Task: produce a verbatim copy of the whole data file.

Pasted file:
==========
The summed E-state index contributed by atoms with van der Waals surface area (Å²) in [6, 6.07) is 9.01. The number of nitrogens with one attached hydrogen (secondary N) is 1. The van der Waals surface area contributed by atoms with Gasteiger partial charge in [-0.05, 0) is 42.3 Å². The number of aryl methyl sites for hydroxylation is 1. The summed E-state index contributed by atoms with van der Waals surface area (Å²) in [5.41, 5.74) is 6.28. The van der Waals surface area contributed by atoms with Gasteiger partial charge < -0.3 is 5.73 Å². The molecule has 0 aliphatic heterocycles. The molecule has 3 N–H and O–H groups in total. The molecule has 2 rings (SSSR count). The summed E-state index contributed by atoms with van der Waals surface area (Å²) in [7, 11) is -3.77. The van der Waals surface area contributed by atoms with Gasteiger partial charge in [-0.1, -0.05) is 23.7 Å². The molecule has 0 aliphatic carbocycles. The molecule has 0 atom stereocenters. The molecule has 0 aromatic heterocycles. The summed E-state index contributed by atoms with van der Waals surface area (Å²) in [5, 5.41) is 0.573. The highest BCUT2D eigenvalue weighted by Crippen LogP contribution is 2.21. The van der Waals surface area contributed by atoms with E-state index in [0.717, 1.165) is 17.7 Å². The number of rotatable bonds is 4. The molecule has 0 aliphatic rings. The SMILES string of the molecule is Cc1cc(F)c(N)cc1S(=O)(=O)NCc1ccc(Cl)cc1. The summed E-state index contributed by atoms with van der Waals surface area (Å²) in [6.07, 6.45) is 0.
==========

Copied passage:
The summed E-state index contributed by atoms with van der Waals surface area (Å²) in [6, 6.07) is 9.01. The number of nitrogens with one attached hydrogen (secondary N) is 1. The van der Waals surface area contributed by atoms with Gasteiger partial charge in [-0.05, 0) is 42.3 Å². The number of aryl methyl sites for hydroxylation is 1. The summed E-state index contributed by atoms with van der Waals surface area (Å²) in [5.41, 5.74) is 6.28. The van der Waals surface area contributed by atoms with Gasteiger partial charge < -0.3 is 5.73 Å². The molecule has 0 aliphatic heterocycles. The molecule has 3 N–H and O–H groups in total. The molecule has 2 rings (SSSR count). The summed E-state index contributed by atoms with van der Waals surface area (Å²) in [7, 11) is -3.77. The van der Waals surface area contributed by atoms with Gasteiger partial charge in [-0.1, -0.05) is 23.7 Å². The molecule has 0 aliphatic carbocycles. The molecule has 0 atom stereocenters. The molecule has 0 aromatic heterocycles. The summed E-state index contributed by atoms with van der Waals surface area (Å²) in [5, 5.41) is 0.573. The highest BCUT2D eigenvalue weighted by Crippen LogP contribution is 2.21. The van der Waals surface area contributed by atoms with E-state index in [0.717, 1.165) is 17.7 Å². The number of rotatable bonds is 4. The molecule has 0 aliphatic rings. The SMILES string of the molecule is Cc1cc(F)c(N)cc1S(=O)(=O)NCc1ccc(Cl)cc1. The summed E-state index contributed by atoms with van der Waals surface area (Å²) in [6.07, 6.45) is 0.